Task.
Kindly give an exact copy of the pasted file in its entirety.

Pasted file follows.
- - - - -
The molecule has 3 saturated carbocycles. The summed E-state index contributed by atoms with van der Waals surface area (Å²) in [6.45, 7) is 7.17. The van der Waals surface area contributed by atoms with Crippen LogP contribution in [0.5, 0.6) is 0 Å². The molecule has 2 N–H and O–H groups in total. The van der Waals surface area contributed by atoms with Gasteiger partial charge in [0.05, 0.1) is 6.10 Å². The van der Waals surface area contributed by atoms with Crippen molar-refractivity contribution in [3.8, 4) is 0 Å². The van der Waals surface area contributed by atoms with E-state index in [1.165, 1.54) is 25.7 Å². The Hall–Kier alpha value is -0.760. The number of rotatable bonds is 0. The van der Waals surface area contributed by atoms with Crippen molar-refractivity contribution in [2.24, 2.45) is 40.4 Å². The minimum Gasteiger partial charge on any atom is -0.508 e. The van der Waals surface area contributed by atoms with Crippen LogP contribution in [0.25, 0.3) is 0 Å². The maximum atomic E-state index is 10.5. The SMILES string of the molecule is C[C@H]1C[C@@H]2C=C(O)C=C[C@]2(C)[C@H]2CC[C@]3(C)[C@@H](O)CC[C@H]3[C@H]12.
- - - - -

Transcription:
The molecule has 3 saturated carbocycles. The summed E-state index contributed by atoms with van der Waals surface area (Å²) in [6.45, 7) is 7.17. The van der Waals surface area contributed by atoms with Crippen LogP contribution in [0.5, 0.6) is 0 Å². The molecule has 2 N–H and O–H groups in total. The van der Waals surface area contributed by atoms with Gasteiger partial charge in [0.05, 0.1) is 6.10 Å². The van der Waals surface area contributed by atoms with Crippen molar-refractivity contribution in [3.8, 4) is 0 Å². The van der Waals surface area contributed by atoms with E-state index in [1.165, 1.54) is 25.7 Å². The Hall–Kier alpha value is -0.760. The number of rotatable bonds is 0. The van der Waals surface area contributed by atoms with Crippen molar-refractivity contribution in [2.24, 2.45) is 40.4 Å². The minimum Gasteiger partial charge on any atom is -0.508 e. The van der Waals surface area contributed by atoms with Crippen LogP contribution in [0.25, 0.3) is 0 Å². The maximum atomic E-state index is 10.5. The SMILES string of the molecule is C[C@H]1C[C@@H]2C=C(O)C=C[C@]2(C)[C@H]2CC[C@]3(C)[C@@H](O)CC[C@H]3[C@H]12.